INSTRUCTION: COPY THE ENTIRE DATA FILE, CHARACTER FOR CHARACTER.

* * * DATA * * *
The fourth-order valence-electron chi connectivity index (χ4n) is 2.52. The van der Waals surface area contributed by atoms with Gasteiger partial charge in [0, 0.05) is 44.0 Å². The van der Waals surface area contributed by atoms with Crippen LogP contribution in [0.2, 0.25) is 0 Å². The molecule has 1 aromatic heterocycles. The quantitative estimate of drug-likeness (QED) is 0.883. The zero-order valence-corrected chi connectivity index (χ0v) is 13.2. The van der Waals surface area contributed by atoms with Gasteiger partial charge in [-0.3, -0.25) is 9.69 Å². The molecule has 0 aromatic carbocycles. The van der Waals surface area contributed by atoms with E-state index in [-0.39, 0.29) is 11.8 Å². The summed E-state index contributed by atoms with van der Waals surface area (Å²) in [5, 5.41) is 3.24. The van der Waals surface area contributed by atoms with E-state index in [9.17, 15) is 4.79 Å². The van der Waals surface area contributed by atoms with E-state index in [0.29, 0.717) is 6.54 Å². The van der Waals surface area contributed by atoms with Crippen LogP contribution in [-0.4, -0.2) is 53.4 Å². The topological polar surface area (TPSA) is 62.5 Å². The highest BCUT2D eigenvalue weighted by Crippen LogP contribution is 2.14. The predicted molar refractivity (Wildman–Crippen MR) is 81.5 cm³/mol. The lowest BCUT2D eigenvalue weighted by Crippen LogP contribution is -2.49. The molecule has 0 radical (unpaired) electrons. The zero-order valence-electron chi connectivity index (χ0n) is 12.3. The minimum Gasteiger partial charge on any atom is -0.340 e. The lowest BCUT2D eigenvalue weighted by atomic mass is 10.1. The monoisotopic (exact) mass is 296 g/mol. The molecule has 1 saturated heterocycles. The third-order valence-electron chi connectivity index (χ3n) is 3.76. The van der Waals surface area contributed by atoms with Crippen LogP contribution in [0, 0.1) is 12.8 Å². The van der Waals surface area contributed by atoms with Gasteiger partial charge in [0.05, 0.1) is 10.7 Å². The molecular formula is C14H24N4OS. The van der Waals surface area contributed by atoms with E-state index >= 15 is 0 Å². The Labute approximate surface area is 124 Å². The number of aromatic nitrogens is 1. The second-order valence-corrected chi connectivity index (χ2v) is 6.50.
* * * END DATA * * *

The fourth-order valence-electron chi connectivity index (χ4n) is 2.52. The van der Waals surface area contributed by atoms with Gasteiger partial charge in [0, 0.05) is 44.0 Å². The van der Waals surface area contributed by atoms with Crippen LogP contribution in [0.2, 0.25) is 0 Å². The molecule has 1 aromatic heterocycles. The quantitative estimate of drug-likeness (QED) is 0.883. The zero-order valence-corrected chi connectivity index (χ0v) is 13.2. The van der Waals surface area contributed by atoms with Gasteiger partial charge in [-0.3, -0.25) is 9.69 Å². The molecule has 0 aromatic carbocycles. The van der Waals surface area contributed by atoms with E-state index in [-0.39, 0.29) is 11.8 Å². The summed E-state index contributed by atoms with van der Waals surface area (Å²) in [5, 5.41) is 3.24. The van der Waals surface area contributed by atoms with E-state index in [9.17, 15) is 4.79 Å². The van der Waals surface area contributed by atoms with E-state index in [0.29, 0.717) is 6.54 Å². The van der Waals surface area contributed by atoms with Crippen LogP contribution in [-0.4, -0.2) is 53.4 Å². The topological polar surface area (TPSA) is 62.5 Å². The highest BCUT2D eigenvalue weighted by Crippen LogP contribution is 2.14. The predicted molar refractivity (Wildman–Crippen MR) is 81.5 cm³/mol. The lowest BCUT2D eigenvalue weighted by Crippen LogP contribution is -2.49. The molecule has 0 radical (unpaired) electrons. The zero-order valence-electron chi connectivity index (χ0n) is 12.3. The minimum Gasteiger partial charge on any atom is -0.340 e. The lowest BCUT2D eigenvalue weighted by atomic mass is 10.1. The monoisotopic (exact) mass is 296 g/mol. The molecule has 1 saturated heterocycles. The third-order valence-electron chi connectivity index (χ3n) is 3.76. The van der Waals surface area contributed by atoms with Crippen LogP contribution in [0, 0.1) is 12.8 Å². The van der Waals surface area contributed by atoms with Gasteiger partial charge in [0.05, 0.1) is 10.7 Å². The molecular formula is C14H24N4OS. The van der Waals surface area contributed by atoms with E-state index >= 15 is 0 Å². The Labute approximate surface area is 124 Å². The number of aromatic nitrogens is 1. The second-order valence-corrected chi connectivity index (χ2v) is 6.50.